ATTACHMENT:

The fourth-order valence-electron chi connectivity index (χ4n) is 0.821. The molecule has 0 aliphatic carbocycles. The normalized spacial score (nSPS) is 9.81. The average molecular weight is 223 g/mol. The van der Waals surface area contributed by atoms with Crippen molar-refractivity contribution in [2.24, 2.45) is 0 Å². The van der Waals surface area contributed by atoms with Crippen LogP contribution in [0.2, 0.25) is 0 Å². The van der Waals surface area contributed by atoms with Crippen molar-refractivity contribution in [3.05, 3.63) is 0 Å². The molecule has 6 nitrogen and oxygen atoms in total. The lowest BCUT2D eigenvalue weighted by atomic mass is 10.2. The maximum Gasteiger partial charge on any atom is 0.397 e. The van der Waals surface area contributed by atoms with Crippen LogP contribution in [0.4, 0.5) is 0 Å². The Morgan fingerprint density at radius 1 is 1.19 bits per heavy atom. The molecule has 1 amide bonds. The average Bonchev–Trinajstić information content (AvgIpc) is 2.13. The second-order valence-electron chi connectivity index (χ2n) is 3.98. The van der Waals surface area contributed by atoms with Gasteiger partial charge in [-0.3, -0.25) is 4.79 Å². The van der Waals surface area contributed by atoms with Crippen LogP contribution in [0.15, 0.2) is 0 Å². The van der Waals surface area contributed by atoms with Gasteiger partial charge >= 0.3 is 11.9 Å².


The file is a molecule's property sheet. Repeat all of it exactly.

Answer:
The fourth-order valence-electron chi connectivity index (χ4n) is 0.821. The molecule has 0 aliphatic carbocycles. The normalized spacial score (nSPS) is 9.81. The average molecular weight is 223 g/mol. The van der Waals surface area contributed by atoms with Crippen molar-refractivity contribution in [2.24, 2.45) is 0 Å². The van der Waals surface area contributed by atoms with Crippen LogP contribution in [0.2, 0.25) is 0 Å². The van der Waals surface area contributed by atoms with Crippen molar-refractivity contribution in [3.05, 3.63) is 0 Å². The molecule has 6 nitrogen and oxygen atoms in total. The lowest BCUT2D eigenvalue weighted by atomic mass is 10.2. The maximum Gasteiger partial charge on any atom is 0.397 e. The van der Waals surface area contributed by atoms with Crippen LogP contribution in [0.4, 0.5) is 0 Å². The Morgan fingerprint density at radius 1 is 1.19 bits per heavy atom. The molecule has 1 amide bonds. The average Bonchev–Trinajstić information content (AvgIpc) is 2.13. The second-order valence-electron chi connectivity index (χ2n) is 3.98. The van der Waals surface area contributed by atoms with Gasteiger partial charge in [-0.3, -0.25) is 4.79 Å². The van der Waals surface area contributed by atoms with Crippen LogP contribution in [0.15, 0.2) is 0 Å². The van der Waals surface area contributed by atoms with Gasteiger partial charge >= 0.3 is 11.9 Å².